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. They are found throughout Europe, South Asia, Southeast Asia and Sub-Saharan Africa, with less concentrated ranges in the Middle East and Far East.



Map. 1. Map of the worldwide distribution of D. nerii (top) and of its distribution in Southeast Asia (bottom) (Beck & Kitching, 2004-2008)

Footnote Macro

J. Beck and I. J. Kitching, “The Sphingidae of Southeast-Asia (incl. New Guinea, Bismarck and Solomon Islands),” 2004-2008. [Online]. Available: http://www.sphin-sea.unibas.ch/SphinSEA/species%20pages/Da_nerii.htm. [Accessed 13 November 2013].




The range of D. nerii is suspected to have expanded with the cultivation of N. oleander as an ornamental plant into Southeast Asia. However, the species may be more pervasive than suggested by the domestic nature of the larval host plant as D. nerii is likely non-phototaxic or negatively phototaxic, and hence may be under-recorded by light trapping methods

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In Singapore, the caterpillars of the moth are spotted more often than the adults, which are not attracted to light. Hence it may be easier to observe the immature larvae that have more limited mobility and do not actively avoid lit areas. Map 2 below shows recorded locations for the larvae of D. nerii. These locations are, from east to west, East Coast Terrace, Terang Bulan Ave, Yishun Ave 11, Mt Imbiah, Ngee Ann Polytechnic, and College Ave West.

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Map 2. Recorded locations of D. nerii larvae in Singapore (Leong & D'Rozario, 2009), (Leong, 2011)

Footnote Macro

T. M. Leong and V. D'Rozario, “Final instar larvae and metamorphosis of the Oleander Hawkmoth, Daphnis nerii (Linnaeus) in Singapore (Lepidoptera: Sphingidae: Macroglossinae),” Nature in Singapore, vol. 2, no. 1, pp. 297-306, 2009.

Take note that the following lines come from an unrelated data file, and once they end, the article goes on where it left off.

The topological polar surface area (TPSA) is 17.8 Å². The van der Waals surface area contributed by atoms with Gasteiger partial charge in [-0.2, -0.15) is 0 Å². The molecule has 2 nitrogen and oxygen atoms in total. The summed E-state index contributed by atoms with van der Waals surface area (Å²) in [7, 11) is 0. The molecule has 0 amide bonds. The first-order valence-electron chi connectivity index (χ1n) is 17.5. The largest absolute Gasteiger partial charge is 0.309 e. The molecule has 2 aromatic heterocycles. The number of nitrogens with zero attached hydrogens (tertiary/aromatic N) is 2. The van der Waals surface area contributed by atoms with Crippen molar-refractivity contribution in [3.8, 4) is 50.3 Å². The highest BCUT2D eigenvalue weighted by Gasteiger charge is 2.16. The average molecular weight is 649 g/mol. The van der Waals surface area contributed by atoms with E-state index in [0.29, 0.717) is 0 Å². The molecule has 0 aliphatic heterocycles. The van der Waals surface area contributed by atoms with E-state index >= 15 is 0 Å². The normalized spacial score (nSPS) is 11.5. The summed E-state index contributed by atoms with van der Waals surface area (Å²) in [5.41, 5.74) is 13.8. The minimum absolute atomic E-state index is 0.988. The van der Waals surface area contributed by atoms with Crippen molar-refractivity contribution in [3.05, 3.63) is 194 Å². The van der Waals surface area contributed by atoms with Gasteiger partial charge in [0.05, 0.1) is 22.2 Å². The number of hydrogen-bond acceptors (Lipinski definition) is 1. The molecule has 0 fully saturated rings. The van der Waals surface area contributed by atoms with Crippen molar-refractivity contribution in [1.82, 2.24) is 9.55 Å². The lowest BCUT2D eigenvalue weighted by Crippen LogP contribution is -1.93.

Footnote Macro

J. Beck and I. J. Kitching, “The Sphingidae of Southeast-Asia (incl. New Guinea, Bismarck and Solomon Islands),” 2004-2008. [Online]. Available: http://www.sphin-sea.unibas.ch/SphinSEA/species%20pages/Da_nerii.htm. [Accessed 13 November 2013].




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Diagnosis:

Although adults are generally used as standard type references, it is important when identifying this species, to be familiar with each stage of the lifecycle. The descriptions taken from Pittaway (1997-2013) are as follows:

Imago (final moult): Adults generally reach a wingspan of about 10 cm. At rest, the head tends to be tucked in 
and wings are held dorso-ventrally horizontal, angled towards the posterior, but not folded over the abdomen. The adults have wings with entire edges and a pointed apex on the forewing. The wings and body are usually green, pink, white and grey on the dorsal side with a smooth, banded pattern of curved lines.


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